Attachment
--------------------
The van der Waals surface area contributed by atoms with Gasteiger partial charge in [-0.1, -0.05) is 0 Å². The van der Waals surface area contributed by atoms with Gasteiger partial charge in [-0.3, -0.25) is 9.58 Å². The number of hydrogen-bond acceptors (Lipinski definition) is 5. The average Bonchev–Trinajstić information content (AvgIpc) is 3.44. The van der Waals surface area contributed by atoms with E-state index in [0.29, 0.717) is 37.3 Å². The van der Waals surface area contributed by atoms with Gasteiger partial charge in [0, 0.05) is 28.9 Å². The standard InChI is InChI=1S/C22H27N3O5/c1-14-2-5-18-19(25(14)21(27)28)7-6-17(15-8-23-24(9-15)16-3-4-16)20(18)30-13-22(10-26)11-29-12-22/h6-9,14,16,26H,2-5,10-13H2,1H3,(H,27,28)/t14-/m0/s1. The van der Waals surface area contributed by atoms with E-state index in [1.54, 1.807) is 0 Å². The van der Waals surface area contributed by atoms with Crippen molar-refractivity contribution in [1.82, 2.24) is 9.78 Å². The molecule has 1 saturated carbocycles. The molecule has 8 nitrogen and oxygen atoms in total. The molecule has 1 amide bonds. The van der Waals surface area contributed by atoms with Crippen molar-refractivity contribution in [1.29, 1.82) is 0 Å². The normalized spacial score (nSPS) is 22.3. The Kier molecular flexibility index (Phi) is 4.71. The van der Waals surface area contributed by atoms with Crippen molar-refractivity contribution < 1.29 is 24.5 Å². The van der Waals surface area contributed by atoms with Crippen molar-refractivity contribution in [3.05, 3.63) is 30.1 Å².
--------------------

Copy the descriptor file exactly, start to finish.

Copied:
The van der Waals surface area contributed by atoms with Gasteiger partial charge in [-0.1, -0.05) is 0 Å². The van der Waals surface area contributed by atoms with Gasteiger partial charge in [-0.3, -0.25) is 9.58 Å². The number of hydrogen-bond acceptors (Lipinski definition) is 5. The average Bonchev–Trinajstić information content (AvgIpc) is 3.44. The van der Waals surface area contributed by atoms with E-state index in [0.29, 0.717) is 37.3 Å². The van der Waals surface area contributed by atoms with Gasteiger partial charge in [0, 0.05) is 28.9 Å². The standard InChI is InChI=1S/C22H27N3O5/c1-14-2-5-18-19(25(14)21(27)28)7-6-17(15-8-23-24(9-15)16-3-4-16)20(18)30-13-22(10-26)11-29-12-22/h6-9,14,16,26H,2-5,10-13H2,1H3,(H,27,28)/t14-/m0/s1. The van der Waals surface area contributed by atoms with E-state index in [1.54, 1.807) is 0 Å². The van der Waals surface area contributed by atoms with Crippen molar-refractivity contribution in [1.82, 2.24) is 9.78 Å². The molecule has 1 saturated carbocycles. The molecule has 8 nitrogen and oxygen atoms in total. The molecule has 1 amide bonds. The van der Waals surface area contributed by atoms with Crippen molar-refractivity contribution in [1.29, 1.82) is 0 Å². The normalized spacial score (nSPS) is 22.3. The Kier molecular flexibility index (Phi) is 4.71. The van der Waals surface area contributed by atoms with Crippen molar-refractivity contribution < 1.29 is 24.5 Å². The van der Waals surface area contributed by atoms with Crippen molar-refractivity contribution in [3.05, 3.63) is 30.1 Å².